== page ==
Recently, a friend approached me carrying a brightly colored nylon vessel which appeared to hold some just some foliage. This was a three year old friend, one who rarely speaks to me, but I always know from her eyes and her body that she is taking every minute detail in and storing it deep inside her rapidly-growing brain. When I knelt down and asked her what she had, she initially turned to her mom’s leg and hid her face. I asked another quiet question or two which unlocked the vault. With verbal paucity, she told me it was her caterpillar and then turned back to her mom. Clearly, we had maxed out on our conversation after a few words. Since we had made head way in our connection, I concluded with, “I like it!” Boy did I get a smile out of my little friend!
I’ve thought often of that brief interaction in the past few weeks – the simplicity and innocence, the wonderous mysteries life presents (particularly in the spring), the importance of treading lightly as relationships and trust are established, and the sheer joy found in living in the moment with young children. This conversation happened at the end of a frenetic day in first grade – the juxtaposition for me of teacher/colleague/parent roles which can often leave me internally frazzled. But that two minute conversation stayed with me to lift my spirits that day and to remind me of so many of the simple wonderings of early childhood. It was also one of those “ah-ha” moments when I am reminded of what happens when we are really present (i.e., there mentally, emotionally, and physically) with our kids. It’s joyful, truly joyful,when we allow outselves to be there alongside their wonderings and discoveries.
Since that time, I’ve been making a mental list and re-playing in my head some of my favorite wonderings and discoveries from my children’s earlier days and my experiences teaching. It’s sort of like one of those columns in a parenting magazine which would be titled “10 Things Ya Gotta Do in Spring” or “Oh, My! 100 Days of Summer, What Am I Going To Do With My Kids?” Magazines are full of them this time of year. I used to rip them out, subsequently lose them, and then try to recall what those brilliant and earth-shattering suggestions that told me I should be doing as a mom. But finding wonderful things to do with our kids isn’t really that complicated, scary, or challenging as we often read and hear it is. I chucked as I read Lenore Skenazy’s article in today’s Washington Post titled “Parenting Advice? That’s Just Quackery.” Reading parenting books has become more than a hobby, but a requirement for most of us. I’d love to know what percentage of Amazon orders include parenting books. I know every order I place includes at least one title. Don’t get me wrong, I am not against parenting books and articles (especially since now I sit on both sides of the fence), but you have to wonder how we – modern parents – have lost our confidence in our ability to make solid choices for and about our children without a recommendation or validation from something in print. Carrying around a caterpillar in a basket for a day or two etches a sense of wonder and understanding of the natural world in a three year old’s being – and provides real-life entertainment, conversation and activity. Who needs a a book to tell us that?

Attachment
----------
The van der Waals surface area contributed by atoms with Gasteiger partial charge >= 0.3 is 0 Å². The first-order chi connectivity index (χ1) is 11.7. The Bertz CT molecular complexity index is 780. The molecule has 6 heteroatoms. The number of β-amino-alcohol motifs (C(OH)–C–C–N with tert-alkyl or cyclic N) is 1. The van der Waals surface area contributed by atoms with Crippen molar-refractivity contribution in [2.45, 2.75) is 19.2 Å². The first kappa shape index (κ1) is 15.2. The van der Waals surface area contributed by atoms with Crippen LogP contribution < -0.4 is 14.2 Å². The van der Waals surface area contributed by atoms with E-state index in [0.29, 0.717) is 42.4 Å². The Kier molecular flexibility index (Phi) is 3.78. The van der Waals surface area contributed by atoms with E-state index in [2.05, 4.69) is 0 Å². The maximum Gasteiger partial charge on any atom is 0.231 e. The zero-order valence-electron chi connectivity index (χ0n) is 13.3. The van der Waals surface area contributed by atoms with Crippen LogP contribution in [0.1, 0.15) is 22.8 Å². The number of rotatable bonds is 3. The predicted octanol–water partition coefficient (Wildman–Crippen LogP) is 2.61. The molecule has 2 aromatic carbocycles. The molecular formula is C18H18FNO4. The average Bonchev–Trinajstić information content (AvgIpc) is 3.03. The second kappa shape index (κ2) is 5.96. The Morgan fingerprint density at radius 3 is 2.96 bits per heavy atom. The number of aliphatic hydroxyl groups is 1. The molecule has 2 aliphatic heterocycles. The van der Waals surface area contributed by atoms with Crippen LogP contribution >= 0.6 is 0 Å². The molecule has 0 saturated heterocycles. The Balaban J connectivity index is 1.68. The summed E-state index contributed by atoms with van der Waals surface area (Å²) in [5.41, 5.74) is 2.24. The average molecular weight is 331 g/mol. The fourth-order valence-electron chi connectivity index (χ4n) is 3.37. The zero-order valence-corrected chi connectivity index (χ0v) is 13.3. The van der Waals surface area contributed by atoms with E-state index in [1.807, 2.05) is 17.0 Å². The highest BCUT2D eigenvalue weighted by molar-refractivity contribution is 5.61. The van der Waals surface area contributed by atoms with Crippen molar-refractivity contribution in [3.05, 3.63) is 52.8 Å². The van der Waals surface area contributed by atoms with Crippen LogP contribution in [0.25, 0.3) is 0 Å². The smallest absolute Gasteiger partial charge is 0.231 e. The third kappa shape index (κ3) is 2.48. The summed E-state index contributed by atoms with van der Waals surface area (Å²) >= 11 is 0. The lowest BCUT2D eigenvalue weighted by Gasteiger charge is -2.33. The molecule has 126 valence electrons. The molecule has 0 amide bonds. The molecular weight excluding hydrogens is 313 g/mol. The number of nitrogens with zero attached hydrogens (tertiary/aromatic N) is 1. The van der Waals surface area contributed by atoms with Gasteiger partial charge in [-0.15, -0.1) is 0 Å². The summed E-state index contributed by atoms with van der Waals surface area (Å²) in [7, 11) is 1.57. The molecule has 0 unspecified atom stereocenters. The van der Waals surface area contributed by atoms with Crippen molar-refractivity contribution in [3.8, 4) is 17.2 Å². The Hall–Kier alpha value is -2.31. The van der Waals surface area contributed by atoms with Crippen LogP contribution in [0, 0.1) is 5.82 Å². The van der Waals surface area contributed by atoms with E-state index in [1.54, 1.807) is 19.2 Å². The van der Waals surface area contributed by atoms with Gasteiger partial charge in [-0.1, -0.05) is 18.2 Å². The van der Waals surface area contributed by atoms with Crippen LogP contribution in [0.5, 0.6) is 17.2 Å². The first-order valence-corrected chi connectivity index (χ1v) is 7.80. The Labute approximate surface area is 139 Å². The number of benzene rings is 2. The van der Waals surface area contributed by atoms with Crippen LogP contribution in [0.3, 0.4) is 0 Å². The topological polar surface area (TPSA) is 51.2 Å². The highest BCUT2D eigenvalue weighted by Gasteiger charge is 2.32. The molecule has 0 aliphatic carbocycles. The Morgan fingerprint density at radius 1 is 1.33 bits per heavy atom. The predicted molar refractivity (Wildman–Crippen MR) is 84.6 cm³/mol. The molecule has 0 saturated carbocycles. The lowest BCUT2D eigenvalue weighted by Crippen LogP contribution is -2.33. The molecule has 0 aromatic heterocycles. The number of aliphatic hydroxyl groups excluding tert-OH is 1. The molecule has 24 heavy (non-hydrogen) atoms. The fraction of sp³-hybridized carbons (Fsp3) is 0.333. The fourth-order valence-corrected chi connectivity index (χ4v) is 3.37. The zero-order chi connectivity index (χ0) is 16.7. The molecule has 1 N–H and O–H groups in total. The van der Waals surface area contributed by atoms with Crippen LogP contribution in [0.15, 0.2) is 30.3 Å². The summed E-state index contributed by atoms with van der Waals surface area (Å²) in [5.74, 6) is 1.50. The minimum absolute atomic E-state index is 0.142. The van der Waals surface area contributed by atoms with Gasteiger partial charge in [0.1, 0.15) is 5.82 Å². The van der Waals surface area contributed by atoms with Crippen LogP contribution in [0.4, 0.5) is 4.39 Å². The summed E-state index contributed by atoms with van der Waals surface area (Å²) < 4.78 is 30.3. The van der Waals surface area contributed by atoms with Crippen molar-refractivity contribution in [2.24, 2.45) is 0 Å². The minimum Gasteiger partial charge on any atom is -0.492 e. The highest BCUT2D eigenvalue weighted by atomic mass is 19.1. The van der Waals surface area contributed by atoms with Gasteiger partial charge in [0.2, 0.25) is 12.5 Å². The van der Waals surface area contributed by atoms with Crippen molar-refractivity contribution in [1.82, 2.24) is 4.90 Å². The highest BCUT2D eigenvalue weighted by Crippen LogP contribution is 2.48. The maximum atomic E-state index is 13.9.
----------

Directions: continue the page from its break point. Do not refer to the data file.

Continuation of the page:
If you are old enough to remember Dr. Spock, remember his dogma “Trust yourself. You know more than you think you do.” We all know parenting is a tough job, without a user’s manual. It can be overwhelming and exhausting and we all need support in the form of partners, friends, or a good read at the end of a long day. Go for it – whatever rejuvinates you and keeps you going as you juggle so many roles and responsibilities. But also, trust in yourself and in your child(ren). A caterpillar, a bowl of homemade brownies (yes – you can do that!), washing the car by hand, nuturing seedlings, a leisurely stroll through the library or around the neighborhood are the stuff of wonderings, joy and real-life learning. Whatever captures the heart and mind of your child will move them forward as a learner and a human. If you can stop to explore and enjoy it with them, it will do the same for you.
I wish each of you a happy mothers’ day and all parents a happy day with your children. We’re all busy, working hard to do our best and give our families/friends/jobs our best, and often conflicted or stressed by trying to meet expectations and demands. Try enjoying the process and trust yourself – see if you don’t find joy in that simplicity!
P.S. If you didn’t already read Lenore Skenazy’s article, check out the link to the right. If your child seems to be taking a step backward or is seeming a bit anxious as the school year draws to a close, be sure to read Chip Wood’s take on spring in Yardsticks, also listed to the right.